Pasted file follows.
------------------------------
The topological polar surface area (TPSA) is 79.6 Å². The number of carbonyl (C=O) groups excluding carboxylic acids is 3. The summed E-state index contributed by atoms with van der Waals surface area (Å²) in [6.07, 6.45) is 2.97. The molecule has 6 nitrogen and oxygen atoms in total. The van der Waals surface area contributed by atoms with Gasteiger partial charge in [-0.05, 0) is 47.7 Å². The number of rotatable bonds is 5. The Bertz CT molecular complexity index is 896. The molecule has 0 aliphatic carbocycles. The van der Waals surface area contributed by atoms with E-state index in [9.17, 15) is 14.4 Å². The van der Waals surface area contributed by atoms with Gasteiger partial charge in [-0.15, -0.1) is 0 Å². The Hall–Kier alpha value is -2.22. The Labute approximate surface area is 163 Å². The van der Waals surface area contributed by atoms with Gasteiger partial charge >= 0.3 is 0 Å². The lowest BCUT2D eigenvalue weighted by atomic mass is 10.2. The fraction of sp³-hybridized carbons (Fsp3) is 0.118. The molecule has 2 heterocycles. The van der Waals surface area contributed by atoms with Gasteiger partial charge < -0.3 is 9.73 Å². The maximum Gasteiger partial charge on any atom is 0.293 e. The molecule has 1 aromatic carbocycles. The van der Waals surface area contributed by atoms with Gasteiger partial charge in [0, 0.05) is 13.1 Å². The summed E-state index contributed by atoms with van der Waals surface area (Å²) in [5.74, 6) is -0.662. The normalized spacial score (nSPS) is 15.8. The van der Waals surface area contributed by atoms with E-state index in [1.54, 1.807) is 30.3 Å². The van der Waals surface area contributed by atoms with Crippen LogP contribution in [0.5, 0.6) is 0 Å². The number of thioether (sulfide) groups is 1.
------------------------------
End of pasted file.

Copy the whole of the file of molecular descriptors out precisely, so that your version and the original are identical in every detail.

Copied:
The topological polar surface area (TPSA) is 79.6 Å². The number of carbonyl (C=O) groups excluding carboxylic acids is 3. The summed E-state index contributed by atoms with van der Waals surface area (Å²) in [6.07, 6.45) is 2.97. The molecule has 6 nitrogen and oxygen atoms in total. The van der Waals surface area contributed by atoms with Gasteiger partial charge in [-0.05, 0) is 47.7 Å². The number of rotatable bonds is 5. The Bertz CT molecular complexity index is 896. The molecule has 0 aliphatic carbocycles. The van der Waals surface area contributed by atoms with E-state index in [9.17, 15) is 14.4 Å². The van der Waals surface area contributed by atoms with Gasteiger partial charge in [-0.15, -0.1) is 0 Å². The Hall–Kier alpha value is -2.22. The Labute approximate surface area is 163 Å². The van der Waals surface area contributed by atoms with Gasteiger partial charge >= 0.3 is 0 Å². The lowest BCUT2D eigenvalue weighted by atomic mass is 10.2. The fraction of sp³-hybridized carbons (Fsp3) is 0.118. The molecule has 2 heterocycles. The van der Waals surface area contributed by atoms with Gasteiger partial charge < -0.3 is 9.73 Å². The maximum Gasteiger partial charge on any atom is 0.293 e. The molecule has 1 aromatic carbocycles. The van der Waals surface area contributed by atoms with Gasteiger partial charge in [0, 0.05) is 13.1 Å². The summed E-state index contributed by atoms with van der Waals surface area (Å²) in [5.74, 6) is -0.662. The normalized spacial score (nSPS) is 15.8. The van der Waals surface area contributed by atoms with E-state index in [1.54, 1.807) is 30.3 Å². The van der Waals surface area contributed by atoms with Crippen LogP contribution in [0.5, 0.6) is 0 Å². The number of thioether (sulfide) groups is 1.